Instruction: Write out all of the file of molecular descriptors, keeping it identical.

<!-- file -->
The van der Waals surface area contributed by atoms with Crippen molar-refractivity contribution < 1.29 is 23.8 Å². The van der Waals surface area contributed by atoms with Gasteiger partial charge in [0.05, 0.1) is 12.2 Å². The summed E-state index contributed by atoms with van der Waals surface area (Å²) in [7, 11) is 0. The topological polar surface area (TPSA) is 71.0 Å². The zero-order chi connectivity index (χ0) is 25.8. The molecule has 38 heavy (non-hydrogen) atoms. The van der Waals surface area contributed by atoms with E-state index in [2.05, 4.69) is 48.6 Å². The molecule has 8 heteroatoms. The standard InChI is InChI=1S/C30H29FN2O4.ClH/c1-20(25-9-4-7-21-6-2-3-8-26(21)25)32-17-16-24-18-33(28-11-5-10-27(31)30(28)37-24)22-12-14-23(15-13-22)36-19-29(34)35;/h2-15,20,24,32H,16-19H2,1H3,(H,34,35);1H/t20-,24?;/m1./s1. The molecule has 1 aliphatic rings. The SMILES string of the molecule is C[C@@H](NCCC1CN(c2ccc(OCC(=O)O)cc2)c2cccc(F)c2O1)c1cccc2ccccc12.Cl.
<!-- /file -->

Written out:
The van der Waals surface area contributed by atoms with Crippen molar-refractivity contribution < 1.29 is 23.8 Å². The van der Waals surface area contributed by atoms with Gasteiger partial charge in [0.05, 0.1) is 12.2 Å². The summed E-state index contributed by atoms with van der Waals surface area (Å²) in [7, 11) is 0. The topological polar surface area (TPSA) is 71.0 Å². The zero-order chi connectivity index (χ0) is 25.8. The molecule has 38 heavy (non-hydrogen) atoms. The van der Waals surface area contributed by atoms with E-state index in [2.05, 4.69) is 48.6 Å². The molecule has 8 heteroatoms. The standard InChI is InChI=1S/C30H29FN2O4.ClH/c1-20(25-9-4-7-21-6-2-3-8-26(21)25)32-17-16-24-18-33(28-11-5-10-27(31)30(28)37-24)22-12-14-23(15-13-22)36-19-29(34)35;/h2-15,20,24,32H,16-19H2,1H3,(H,34,35);1H/t20-,24?;/m1./s1. The molecule has 1 aliphatic rings. The SMILES string of the molecule is C[C@@H](NCCC1CN(c2ccc(OCC(=O)O)cc2)c2cccc(F)c2O1)c1cccc2ccccc12.Cl.